Sen. Joe Donnelly, D-Indiana, announced Friday morning he would oppose the nomination of Brett Kavanaugh to the Supreme Court.
Donnelly's announcement came on the heels of speculation surrounding how the moderate Democrat would vote. He voted to confirm President Trump's other Supreme Court nominee, Neil Gorsuch, last year.
"While I would gladly welcome the opportunity to work with President Trump on a new nominee for this critically important position, if Judge Kavanaugh’s nomination comes before the full Senate for a vote under these circumstances, I will oppose it," Donnelly said in a statement.
Donnelly is up for reelection this November and has faced pressure from both his Republican challenger, Mike Braun, and his Democratic constituents, to vote either way.
Braun's campaign immediately seized on the senator's announcement to fundraise for the Republican's campaign.
"This entire process has been an embarrassment to our democracy as Hoosiers watched firsthand how Senator Donnelly's liberal colleagues used uncorroborated allegations to create a media circus designed to smear & destroy Judge Kavanaugh’s reputation," Braun wrote in a statement posted to Twitter alongside a link to donate to his campaign.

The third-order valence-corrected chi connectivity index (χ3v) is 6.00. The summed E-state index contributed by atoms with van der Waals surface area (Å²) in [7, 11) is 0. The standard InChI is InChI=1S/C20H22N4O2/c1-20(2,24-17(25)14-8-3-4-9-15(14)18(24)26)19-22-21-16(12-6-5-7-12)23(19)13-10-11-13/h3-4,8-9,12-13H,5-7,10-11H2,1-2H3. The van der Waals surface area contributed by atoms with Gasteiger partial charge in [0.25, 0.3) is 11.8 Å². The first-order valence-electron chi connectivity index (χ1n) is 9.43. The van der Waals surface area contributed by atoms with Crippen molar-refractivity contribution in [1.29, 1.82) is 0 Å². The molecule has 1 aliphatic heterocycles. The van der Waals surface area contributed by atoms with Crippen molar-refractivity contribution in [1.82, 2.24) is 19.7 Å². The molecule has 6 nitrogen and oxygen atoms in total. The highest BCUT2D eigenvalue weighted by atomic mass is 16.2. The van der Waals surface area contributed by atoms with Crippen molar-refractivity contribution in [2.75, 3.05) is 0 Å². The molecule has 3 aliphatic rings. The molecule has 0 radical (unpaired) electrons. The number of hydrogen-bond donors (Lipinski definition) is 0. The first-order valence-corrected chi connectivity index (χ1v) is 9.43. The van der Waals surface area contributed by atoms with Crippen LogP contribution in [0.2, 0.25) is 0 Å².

Indiana's Republican U.S. Senator, Todd Young, indicated after Thursday's hearings he still planned on voting to confirm Kavanaugh, who has been accused of multiple acts of sexual misconduct.
“After watching today’s hearing, and conducting a thorough and objective review of his nomination, I remain convinced that Judge Kavanaugh is a man of integrity who will be an excellent addition to the Supreme Court," Young said in a statement. "I will be voting to confirm him."
The Senate Judiciary Committee voted 11–10 Friday afternoon to send Kavanaugh's nomination to the full Senate for a vote.
Like what you're reading? Support independent, award-winning college journalism on this site. Donate here.
More in News
Dr. Aaron Carroll talked tests, potential closures, party safety and sick roommates.
The university will monitor multiple data points to decide if it can safely remain open.
The Seventh Circuit Court of Appeals met in May 26.